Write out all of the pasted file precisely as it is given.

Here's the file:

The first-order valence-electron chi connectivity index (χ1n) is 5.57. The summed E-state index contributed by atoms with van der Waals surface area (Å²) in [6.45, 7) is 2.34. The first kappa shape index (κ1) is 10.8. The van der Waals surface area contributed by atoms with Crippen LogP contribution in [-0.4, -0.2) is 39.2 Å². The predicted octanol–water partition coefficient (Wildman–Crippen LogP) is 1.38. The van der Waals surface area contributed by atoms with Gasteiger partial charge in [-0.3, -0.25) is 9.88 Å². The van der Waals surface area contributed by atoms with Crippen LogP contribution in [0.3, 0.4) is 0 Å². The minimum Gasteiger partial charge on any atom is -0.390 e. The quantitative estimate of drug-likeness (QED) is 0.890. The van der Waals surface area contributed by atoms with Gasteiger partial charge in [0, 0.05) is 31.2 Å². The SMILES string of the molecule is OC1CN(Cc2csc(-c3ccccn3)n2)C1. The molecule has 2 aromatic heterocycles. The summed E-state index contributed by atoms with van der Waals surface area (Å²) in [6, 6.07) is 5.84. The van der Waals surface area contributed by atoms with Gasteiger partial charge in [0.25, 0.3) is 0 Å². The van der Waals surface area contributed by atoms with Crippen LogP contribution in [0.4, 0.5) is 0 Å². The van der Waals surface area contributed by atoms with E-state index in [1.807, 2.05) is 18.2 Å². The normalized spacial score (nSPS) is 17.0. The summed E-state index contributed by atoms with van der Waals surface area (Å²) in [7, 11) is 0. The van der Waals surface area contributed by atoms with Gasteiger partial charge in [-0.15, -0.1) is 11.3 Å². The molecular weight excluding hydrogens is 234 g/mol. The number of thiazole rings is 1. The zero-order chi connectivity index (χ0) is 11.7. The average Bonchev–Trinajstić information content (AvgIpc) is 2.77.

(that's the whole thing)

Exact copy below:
The first-order valence-electron chi connectivity index (χ1n) is 5.57. The summed E-state index contributed by atoms with van der Waals surface area (Å²) in [6.45, 7) is 2.34. The first kappa shape index (κ1) is 10.8. The van der Waals surface area contributed by atoms with Crippen LogP contribution in [-0.4, -0.2) is 39.2 Å². The predicted octanol–water partition coefficient (Wildman–Crippen LogP) is 1.38. The van der Waals surface area contributed by atoms with Gasteiger partial charge in [-0.3, -0.25) is 9.88 Å². The van der Waals surface area contributed by atoms with Crippen LogP contribution in [0.3, 0.4) is 0 Å². The minimum Gasteiger partial charge on any atom is -0.390 e. The quantitative estimate of drug-likeness (QED) is 0.890. The van der Waals surface area contributed by atoms with Gasteiger partial charge in [0, 0.05) is 31.2 Å². The SMILES string of the molecule is OC1CN(Cc2csc(-c3ccccn3)n2)C1. The molecule has 2 aromatic heterocycles. The summed E-state index contributed by atoms with van der Waals surface area (Å²) in [6, 6.07) is 5.84. The van der Waals surface area contributed by atoms with Gasteiger partial charge in [0.25, 0.3) is 0 Å². The van der Waals surface area contributed by atoms with Crippen LogP contribution in [0.4, 0.5) is 0 Å². The van der Waals surface area contributed by atoms with E-state index in [1.807, 2.05) is 18.2 Å². The normalized spacial score (nSPS) is 17.0. The summed E-state index contributed by atoms with van der Waals surface area (Å²) in [7, 11) is 0. The van der Waals surface area contributed by atoms with Gasteiger partial charge in [-0.15, -0.1) is 11.3 Å². The molecular weight excluding hydrogens is 234 g/mol. The number of thiazole rings is 1. The zero-order chi connectivity index (χ0) is 11.7. The average Bonchev–Trinajstić information content (AvgIpc) is 2.77.